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Showing posts from October, 2008

Castle birthday cake

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Another idea for decorating a birthday cake. Unfortunately, the only photo I have is old and bad. I tried to fix it in Photoshop and this is what I could achieve given my Photoshop skills. The bottom part is a big square with a smaller square on top of it. There is a big tower on top of that. All these parts are cut out of sponge cakes. Stack round cookies sandwiched with vanilla cream for the four towers at the corners. Ice-cream cones make perfect roofs. Decorate the cake with pieces of white chocolate and cookies. The castle cake is very high, so make sure you have enough space in the fridge :)

Make a papier-mache cow using an empty water bottle and toilet paper rolls

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Finally we've finished this papier-mache cow project. It took us looooong two months, because either the parents — us — didn't have time for it, or the kids wasn't in the right mood. Anyway, I like the idea of using plastic bottles for paper-mache, which I learned from (again) the blog of Tatyana Dubinsky . We already used it for our paper-mache airplane , and now it's a cow. Our cow is a "classical style", black and white one. I asked my kids if they would like a brightly coloured or a "real" cow. They've chosen the "real" option. I think in their age they don't care about fanciness :) So, if you're still interested...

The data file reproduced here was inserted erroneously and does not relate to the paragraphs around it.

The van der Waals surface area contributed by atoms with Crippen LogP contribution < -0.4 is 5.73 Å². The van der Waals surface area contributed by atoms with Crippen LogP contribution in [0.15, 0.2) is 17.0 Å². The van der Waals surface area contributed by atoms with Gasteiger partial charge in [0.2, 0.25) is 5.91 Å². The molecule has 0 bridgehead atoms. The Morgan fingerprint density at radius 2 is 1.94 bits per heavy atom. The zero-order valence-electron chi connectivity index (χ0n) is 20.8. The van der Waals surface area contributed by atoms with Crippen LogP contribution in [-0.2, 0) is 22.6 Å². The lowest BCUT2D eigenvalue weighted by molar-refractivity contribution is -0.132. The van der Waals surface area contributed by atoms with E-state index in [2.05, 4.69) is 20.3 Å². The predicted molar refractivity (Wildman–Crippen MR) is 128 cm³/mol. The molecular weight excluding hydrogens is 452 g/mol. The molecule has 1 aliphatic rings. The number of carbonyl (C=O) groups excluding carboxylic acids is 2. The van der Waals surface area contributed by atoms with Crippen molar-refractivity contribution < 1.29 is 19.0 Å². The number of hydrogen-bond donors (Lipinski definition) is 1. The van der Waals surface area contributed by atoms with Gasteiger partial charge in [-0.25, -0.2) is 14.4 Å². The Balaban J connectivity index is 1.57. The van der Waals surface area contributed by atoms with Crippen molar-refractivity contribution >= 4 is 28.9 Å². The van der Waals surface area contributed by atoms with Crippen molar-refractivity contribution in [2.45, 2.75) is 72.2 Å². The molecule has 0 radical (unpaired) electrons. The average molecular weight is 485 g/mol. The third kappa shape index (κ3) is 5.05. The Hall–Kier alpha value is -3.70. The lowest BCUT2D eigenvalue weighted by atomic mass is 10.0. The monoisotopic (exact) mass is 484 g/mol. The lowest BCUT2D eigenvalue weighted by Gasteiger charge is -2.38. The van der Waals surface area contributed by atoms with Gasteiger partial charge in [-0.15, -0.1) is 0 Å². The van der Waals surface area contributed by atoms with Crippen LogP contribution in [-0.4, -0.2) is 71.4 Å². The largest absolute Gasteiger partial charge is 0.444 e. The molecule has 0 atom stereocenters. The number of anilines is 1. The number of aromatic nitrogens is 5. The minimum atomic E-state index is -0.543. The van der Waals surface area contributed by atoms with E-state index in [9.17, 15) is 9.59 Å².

Almost 100: crawling baby quilled

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There are almost 100 posts in my blog, and I thought it's time for it to have its own "face". 5 pages of sketches, about 80 photos and a couple of Photoshop files — and here you go. It's far from perfect, but unfortunately I don't know how to get exactly what I wanted :( Making the quilled part of the header — the crawling baby — turned out to be the easiest task. I made a pencil sketch, rolled the elements, glued them together and secured them in place until the glue is dry. I put an old mouse pad underneath to stick the pins into. I had also to put a piece of cardboard under the baby's arm to support it. We also finished a cute paper-mache toy. I'll show it in a next post in a few days, along with the instructions :)

Simple orchid flowers. Framed quill art

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I got a blossoming orchid as a gift and tried to make it's quilled copy. It's framed into a discarded sweets box, so I could've added "recycling" to the list of labels as well :)

Make toy turtles out of bottle caps

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How to make toy turtles out of bottle caps: take a plastic bottle cap and a sheet of construction paper. Put the cap onto the paper and trace it around. That will be the turtle's body. Add a head, paws and tail. Cut them out, then just glue the cap onto the body. That's it. Try also making a few turtles of different sizes and stacking them on top of each other.

Red-haired fairy: 3D quilled doll

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I keep exploring three-dimensional quilling, as you can see. When making this red haired fairy I tried to make it differently from many other quilled fairies (like in Three-Dimensional Quilling: Making Characters ). First, her wings are shorter. I paid a price, though. Short wings do not support her, so I had to glue her onto a matchbox to keep her upright. I also made her a magic wand out of a paper rectangle and a bead. Folded a tiny rose and put it into the fairy's hair. For the face I cut out paper eyelashes and mouth, and painted the eyes using felt-tip pens. That's it. She is about 8 cm high, by the way. My first three-dimensional quilling: Lady in blue .